Leopard in the Laboratory

The Energy and Resources Institute (TERI)
1
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Manjul finds a calf has been killed and people are saying that there is a leopard on the loose. While walking through the forest Manjul is cornered by the leopard. However, a mysterious man, Carpet Sahib, rescues her in the nick of time. In the aftermath of the incident, Manjul fears for the leopard.

Rohan arrives in Nainital for his summer holidays and the two of them discover that the cutting down of trees in the forest is driving the leopard into conflict with the villagers. Someone poisons the leopard’s kill and leaves it lying around, knowing that the big cat will eat it. The leopard does. The result is that Carpet Sahib and the two children have to come to the rescue of the big cat…with rather amazing results!

This is the second book in the Jim Corbett series.
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Additional Information

Publisher
The Energy and Resources Institute (TERI)
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Published on
Jun 2, 2016
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Pages
194
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ISBN
9788179933701
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Best For
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Language
English
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Genres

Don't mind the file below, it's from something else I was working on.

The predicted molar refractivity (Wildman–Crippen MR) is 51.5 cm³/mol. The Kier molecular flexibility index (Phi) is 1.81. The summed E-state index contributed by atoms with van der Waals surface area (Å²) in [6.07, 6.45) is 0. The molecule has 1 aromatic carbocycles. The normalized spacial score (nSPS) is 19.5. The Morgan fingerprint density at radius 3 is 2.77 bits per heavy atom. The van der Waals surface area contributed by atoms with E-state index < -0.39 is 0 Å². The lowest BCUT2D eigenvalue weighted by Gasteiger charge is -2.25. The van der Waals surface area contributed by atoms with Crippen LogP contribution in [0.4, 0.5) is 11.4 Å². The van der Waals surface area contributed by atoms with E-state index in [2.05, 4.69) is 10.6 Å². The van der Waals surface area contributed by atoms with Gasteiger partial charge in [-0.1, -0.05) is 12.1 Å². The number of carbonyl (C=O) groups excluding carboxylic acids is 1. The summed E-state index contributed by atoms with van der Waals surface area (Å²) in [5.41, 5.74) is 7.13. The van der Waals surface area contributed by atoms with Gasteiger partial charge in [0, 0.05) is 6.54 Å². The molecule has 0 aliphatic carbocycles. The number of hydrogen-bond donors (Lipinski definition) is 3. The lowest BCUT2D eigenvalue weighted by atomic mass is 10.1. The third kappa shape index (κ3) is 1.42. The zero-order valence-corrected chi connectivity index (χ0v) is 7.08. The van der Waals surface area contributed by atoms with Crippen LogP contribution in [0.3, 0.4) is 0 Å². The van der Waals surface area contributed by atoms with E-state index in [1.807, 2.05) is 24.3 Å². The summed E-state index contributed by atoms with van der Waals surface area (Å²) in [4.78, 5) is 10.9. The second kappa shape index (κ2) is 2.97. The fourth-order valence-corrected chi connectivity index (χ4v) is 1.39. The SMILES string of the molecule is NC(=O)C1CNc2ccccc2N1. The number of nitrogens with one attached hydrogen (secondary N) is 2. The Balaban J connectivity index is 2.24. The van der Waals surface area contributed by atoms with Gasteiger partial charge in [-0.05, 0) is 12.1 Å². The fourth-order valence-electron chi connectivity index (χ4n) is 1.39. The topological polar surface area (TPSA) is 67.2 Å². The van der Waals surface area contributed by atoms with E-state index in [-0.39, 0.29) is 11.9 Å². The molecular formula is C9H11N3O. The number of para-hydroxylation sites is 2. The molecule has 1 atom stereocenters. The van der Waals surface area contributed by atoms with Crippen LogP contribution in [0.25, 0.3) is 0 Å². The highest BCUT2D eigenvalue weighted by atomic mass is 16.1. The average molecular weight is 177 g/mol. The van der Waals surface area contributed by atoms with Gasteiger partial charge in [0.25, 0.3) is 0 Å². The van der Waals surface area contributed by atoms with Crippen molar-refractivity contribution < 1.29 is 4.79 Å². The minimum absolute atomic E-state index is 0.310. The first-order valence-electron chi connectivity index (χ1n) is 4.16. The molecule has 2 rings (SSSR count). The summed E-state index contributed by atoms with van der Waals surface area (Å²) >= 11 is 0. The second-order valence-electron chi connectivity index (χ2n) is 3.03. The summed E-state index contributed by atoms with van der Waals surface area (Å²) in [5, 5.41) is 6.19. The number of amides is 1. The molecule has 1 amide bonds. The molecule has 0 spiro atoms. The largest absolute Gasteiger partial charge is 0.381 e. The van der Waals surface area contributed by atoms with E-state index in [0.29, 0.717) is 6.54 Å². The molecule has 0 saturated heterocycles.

Juvenile Fiction / Animals / Lions, Tigers, Leopards, etc
Nature / Environmental Conservation & Protection
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Content Protection
This content is DRM protected.
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Citizen science enlists members of the public to make and record useful observations, such as counting birds in their backyards, watching for the first budding leaf in spring, or measuring local snowfall. The large numbers of volunteers who participate in projects such as Project FeederWatch or Project BudBurst collect valuable research data, which, when pooled together, create an enormous body of scientific data on a vast geographic scale. In return, such projects aim to increase participants' connections to science, place, and nature, while supporting science literacy and environmental stewardship. In Citizen Science, experts from a variety of disciplines—including scientists and education specialists working at the Cornell Lab of Ornithology, where many large citizen science programs use birds as proxies for biodiversity—share their experiences of creating and implementing successful citizen science projects, primarily those that use massive data sets gathered by citizen scientists to better understand the impact of environmental change.

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